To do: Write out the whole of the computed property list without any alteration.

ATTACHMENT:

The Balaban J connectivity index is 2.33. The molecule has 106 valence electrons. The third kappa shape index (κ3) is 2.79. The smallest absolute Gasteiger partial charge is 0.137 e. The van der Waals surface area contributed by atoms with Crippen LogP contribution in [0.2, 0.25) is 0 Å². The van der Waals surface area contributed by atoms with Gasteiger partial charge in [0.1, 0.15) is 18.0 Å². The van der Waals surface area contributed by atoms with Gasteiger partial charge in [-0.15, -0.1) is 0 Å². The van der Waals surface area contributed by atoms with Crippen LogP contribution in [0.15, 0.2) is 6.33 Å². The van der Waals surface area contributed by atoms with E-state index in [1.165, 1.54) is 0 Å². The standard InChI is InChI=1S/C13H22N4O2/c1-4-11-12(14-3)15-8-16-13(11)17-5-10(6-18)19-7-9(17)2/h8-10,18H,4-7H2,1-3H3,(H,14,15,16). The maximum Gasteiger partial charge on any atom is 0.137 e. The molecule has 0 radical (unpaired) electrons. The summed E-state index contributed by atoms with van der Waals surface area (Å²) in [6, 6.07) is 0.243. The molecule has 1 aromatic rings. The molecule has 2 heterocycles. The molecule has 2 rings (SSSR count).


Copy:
The Balaban J connectivity index is 2.33. The molecule has 106 valence electrons. The third kappa shape index (κ3) is 2.79. The smallest absolute Gasteiger partial charge is 0.137 e. The van der Waals surface area contributed by atoms with Crippen LogP contribution in [0.2, 0.25) is 0 Å². The van der Waals surface area contributed by atoms with Gasteiger partial charge in [0.1, 0.15) is 18.0 Å². The van der Waals surface area contributed by atoms with Gasteiger partial charge in [-0.15, -0.1) is 0 Å². The van der Waals surface area contributed by atoms with Crippen LogP contribution in [0.15, 0.2) is 6.33 Å². The van der Waals surface area contributed by atoms with E-state index in [1.165, 1.54) is 0 Å². The standard InChI is InChI=1S/C13H22N4O2/c1-4-11-12(14-3)15-8-16-13(11)17-5-10(6-18)19-7-9(17)2/h8-10,18H,4-7H2,1-3H3,(H,14,15,16). The maximum Gasteiger partial charge on any atom is 0.137 e. The molecule has 0 radical (unpaired) electrons. The summed E-state index contributed by atoms with van der Waals surface area (Å²) in [6, 6.07) is 0.243. The molecule has 1 aromatic rings. The molecule has 2 heterocycles. The molecule has 2 rings (SSSR count).